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Rep. Jim Jordan Thinks Default Would Be Acceptable, But Doesn't Want To Call It Default

From C-SPAN's Newsmakers, Rep. Jim Jordan (R-OH) thinks it would be perfectly acceptable to go past the hard deadline Treasury Sec. Tim Geithner gave the Congress for the absolute last date that the debt ceiling can be raised and if that means that
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From C-SPAN's Newsmakers, Rep. Jim Jordan (R-OH) thinks it would be perfectly acceptable to go past the hard deadline Treasury Sec. Tim Geithner gave the Congress for the absolute last date that the debt ceiling can be raised and if that means that we don't pay part of our obligations, oh well, so be it. Grandma and grandpa have their Social Security checks stopped, that would be too bad, but it's more important that we gut the government and take care of this manufactured crisis that we never worried about before a Democrat got elected president.

This is unbelievably irresponsible and dangerous talk coming from yet another member of our United States Congress. Apparently we've got House members contemplating just how long they can drag this thing out since he admits that they were looking at what the date would be that Social Security checks don't go out any more. After being reminded that even John Boehner "thought it could have disastrous economic consequences if this went past August 2nd", Jordan shrugs it off and pretends that not getting the deficit reductions they're demanding would somehow be worse than running either into or past the hard deadline Geithner gave for default.

He also dismisses like a lot of them have whether August 2nd is the drop dead date or not, but admits that it would be some time in August even if it's not exactly the 2nd. I'll honestly be surprised if we don't start seeing the bond markets reacting if they don't get an agreement made within the next day or two and this clown thinks we could keep this game of chicken going for another few weeks.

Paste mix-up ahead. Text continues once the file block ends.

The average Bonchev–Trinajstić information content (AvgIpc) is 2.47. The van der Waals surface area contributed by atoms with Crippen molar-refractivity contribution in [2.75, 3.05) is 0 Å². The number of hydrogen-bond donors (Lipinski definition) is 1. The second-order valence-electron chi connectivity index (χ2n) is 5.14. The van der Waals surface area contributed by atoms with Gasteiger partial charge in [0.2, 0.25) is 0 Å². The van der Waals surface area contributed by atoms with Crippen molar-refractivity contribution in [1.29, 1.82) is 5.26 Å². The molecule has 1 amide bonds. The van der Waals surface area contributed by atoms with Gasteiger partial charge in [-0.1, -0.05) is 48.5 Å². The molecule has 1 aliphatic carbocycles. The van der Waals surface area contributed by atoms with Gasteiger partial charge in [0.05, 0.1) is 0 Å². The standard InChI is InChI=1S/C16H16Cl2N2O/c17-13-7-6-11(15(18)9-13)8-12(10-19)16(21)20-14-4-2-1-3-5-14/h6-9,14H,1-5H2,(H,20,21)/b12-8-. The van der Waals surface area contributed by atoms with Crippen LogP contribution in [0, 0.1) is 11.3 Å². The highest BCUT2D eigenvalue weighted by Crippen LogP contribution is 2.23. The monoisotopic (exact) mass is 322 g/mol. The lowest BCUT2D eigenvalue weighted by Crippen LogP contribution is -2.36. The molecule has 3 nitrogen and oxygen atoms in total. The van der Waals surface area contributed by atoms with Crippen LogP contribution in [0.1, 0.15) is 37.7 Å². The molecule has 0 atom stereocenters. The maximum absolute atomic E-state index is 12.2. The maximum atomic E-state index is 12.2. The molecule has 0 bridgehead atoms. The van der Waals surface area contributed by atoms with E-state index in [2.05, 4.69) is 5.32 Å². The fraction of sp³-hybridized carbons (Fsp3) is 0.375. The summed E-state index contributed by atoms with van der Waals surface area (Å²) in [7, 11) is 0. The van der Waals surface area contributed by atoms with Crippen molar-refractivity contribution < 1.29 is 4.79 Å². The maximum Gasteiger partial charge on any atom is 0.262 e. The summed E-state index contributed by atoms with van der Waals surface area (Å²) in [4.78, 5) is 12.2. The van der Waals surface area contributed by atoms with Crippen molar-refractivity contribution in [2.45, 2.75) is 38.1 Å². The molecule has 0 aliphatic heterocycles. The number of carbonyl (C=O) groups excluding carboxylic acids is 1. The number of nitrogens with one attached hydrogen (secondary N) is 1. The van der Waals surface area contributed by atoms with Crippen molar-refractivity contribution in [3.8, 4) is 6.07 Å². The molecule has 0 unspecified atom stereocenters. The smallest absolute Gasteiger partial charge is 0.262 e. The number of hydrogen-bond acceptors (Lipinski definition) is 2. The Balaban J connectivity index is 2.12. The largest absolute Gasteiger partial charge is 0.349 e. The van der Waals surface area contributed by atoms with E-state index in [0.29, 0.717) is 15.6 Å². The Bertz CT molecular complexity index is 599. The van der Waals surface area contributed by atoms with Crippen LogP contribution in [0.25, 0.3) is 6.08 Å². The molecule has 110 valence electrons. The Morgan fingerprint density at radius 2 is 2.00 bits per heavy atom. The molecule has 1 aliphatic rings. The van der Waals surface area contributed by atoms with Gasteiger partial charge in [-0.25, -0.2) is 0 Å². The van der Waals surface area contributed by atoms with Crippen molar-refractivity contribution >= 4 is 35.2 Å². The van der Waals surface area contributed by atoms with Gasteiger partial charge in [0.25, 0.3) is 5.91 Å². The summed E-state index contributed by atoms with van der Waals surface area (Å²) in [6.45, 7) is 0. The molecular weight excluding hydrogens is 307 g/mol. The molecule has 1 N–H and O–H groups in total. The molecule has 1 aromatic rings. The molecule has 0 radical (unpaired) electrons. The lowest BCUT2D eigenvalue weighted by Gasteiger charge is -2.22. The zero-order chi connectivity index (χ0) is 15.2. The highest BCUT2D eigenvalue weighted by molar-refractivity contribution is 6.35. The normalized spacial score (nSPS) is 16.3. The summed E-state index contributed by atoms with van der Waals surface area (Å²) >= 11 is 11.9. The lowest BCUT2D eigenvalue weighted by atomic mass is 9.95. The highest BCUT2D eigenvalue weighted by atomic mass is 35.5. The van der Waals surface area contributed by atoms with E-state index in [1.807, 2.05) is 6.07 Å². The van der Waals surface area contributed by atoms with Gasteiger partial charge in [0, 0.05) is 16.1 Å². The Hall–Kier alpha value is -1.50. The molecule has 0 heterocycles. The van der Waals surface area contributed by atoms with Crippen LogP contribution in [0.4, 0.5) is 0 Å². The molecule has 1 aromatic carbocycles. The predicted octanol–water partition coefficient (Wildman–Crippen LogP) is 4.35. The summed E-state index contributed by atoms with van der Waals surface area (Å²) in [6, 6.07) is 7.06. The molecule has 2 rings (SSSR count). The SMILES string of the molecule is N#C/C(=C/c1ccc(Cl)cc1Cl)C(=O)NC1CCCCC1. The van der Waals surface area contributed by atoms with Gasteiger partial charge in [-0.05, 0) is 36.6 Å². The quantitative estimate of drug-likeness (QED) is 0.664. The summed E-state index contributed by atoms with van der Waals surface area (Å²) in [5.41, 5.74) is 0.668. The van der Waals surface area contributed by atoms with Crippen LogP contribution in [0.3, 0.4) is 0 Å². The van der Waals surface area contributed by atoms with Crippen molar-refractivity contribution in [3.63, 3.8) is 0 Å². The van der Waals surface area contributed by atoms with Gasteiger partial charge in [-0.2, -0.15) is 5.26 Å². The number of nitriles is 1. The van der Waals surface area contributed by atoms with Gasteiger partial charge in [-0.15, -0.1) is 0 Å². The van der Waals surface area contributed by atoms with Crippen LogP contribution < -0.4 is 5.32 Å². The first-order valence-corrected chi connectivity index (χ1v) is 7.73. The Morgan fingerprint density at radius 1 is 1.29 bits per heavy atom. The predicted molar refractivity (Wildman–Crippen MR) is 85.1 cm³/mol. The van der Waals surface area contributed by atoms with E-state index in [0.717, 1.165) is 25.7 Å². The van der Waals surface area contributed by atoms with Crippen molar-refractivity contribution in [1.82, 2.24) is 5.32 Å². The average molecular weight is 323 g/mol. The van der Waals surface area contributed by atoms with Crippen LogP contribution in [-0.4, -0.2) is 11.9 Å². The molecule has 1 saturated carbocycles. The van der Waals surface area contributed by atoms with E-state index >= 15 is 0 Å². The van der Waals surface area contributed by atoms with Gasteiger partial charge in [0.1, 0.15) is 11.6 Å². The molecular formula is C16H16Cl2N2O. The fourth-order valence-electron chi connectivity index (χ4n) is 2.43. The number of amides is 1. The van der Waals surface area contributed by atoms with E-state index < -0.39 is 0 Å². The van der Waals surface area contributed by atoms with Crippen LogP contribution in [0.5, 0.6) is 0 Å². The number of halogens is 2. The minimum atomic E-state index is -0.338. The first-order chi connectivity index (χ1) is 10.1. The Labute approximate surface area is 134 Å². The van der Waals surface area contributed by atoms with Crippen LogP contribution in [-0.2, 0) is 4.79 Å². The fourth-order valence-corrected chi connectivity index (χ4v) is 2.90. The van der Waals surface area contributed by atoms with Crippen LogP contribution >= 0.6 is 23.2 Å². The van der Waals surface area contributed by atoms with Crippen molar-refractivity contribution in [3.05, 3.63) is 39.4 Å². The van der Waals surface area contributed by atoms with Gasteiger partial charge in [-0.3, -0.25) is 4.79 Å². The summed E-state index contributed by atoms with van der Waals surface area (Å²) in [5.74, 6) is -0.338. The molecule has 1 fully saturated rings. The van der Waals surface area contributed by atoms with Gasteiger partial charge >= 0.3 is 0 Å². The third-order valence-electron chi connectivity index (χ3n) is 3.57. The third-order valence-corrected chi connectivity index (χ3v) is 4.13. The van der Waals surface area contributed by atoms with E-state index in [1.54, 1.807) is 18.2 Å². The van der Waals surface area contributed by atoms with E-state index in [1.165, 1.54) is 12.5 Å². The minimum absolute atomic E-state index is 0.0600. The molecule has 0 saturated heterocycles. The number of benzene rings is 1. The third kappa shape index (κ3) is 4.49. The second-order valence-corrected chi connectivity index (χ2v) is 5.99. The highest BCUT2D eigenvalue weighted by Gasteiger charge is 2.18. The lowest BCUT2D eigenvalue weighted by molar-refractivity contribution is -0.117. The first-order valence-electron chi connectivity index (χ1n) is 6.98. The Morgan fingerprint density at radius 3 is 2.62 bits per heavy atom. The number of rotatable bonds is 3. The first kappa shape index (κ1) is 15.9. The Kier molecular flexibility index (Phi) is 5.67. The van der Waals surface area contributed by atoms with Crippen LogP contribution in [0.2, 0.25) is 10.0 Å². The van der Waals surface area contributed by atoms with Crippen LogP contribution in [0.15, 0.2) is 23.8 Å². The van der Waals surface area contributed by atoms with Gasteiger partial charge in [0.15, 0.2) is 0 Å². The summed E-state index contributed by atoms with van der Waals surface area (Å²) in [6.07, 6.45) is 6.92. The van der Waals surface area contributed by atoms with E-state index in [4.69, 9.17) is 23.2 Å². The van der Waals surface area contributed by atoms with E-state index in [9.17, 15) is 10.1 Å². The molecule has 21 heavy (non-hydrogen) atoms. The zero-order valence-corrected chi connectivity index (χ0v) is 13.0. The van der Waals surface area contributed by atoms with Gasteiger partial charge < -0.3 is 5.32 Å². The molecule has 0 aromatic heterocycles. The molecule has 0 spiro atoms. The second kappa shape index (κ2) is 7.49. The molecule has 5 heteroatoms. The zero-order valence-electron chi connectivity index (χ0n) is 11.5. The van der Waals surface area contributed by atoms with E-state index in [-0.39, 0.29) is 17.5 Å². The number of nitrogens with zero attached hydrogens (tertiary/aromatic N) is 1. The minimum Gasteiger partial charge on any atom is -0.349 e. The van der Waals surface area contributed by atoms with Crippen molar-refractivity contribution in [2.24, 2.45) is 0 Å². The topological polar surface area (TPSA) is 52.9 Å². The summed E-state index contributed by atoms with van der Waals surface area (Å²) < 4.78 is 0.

LERER: Do you think the country would default, that we would go into default if we pass this August 2nd?

JORDAN: Remember, there's a difference between default and not having enough money to meet all obligations that we've appropriated for, or passed in law to spend dollars on. On August 2nd there's still going to be revenue coming into the Treasury.

So, you know, would it possibly require Tim Geithner to make decisions about who gets paid first? Yeah. And, you know, I'd like to think the administration would say, well, obviously a default means you don't pay the bond holders, so you've got to pay the bond holders first. And the bond holders are, I assume all of you have some kind of 401K invested in... all Americans have some kind of investment.

LERER: And the Chinese...

JORDAN: A host of folks own bonds.

BRAWNER: So they would get paid first?

JORDAN: Local governments have all kinds of, you know, municipal governments, county governments have all kinds, so meet bond obligations first, then you start going down, Social Security, our troops and you start making sure they get paid first, but, at some point, it may mean, folks who work in the federal government here in Washington, bureaucrats in Washington who work here, government employees, may have to wait a while to get paid.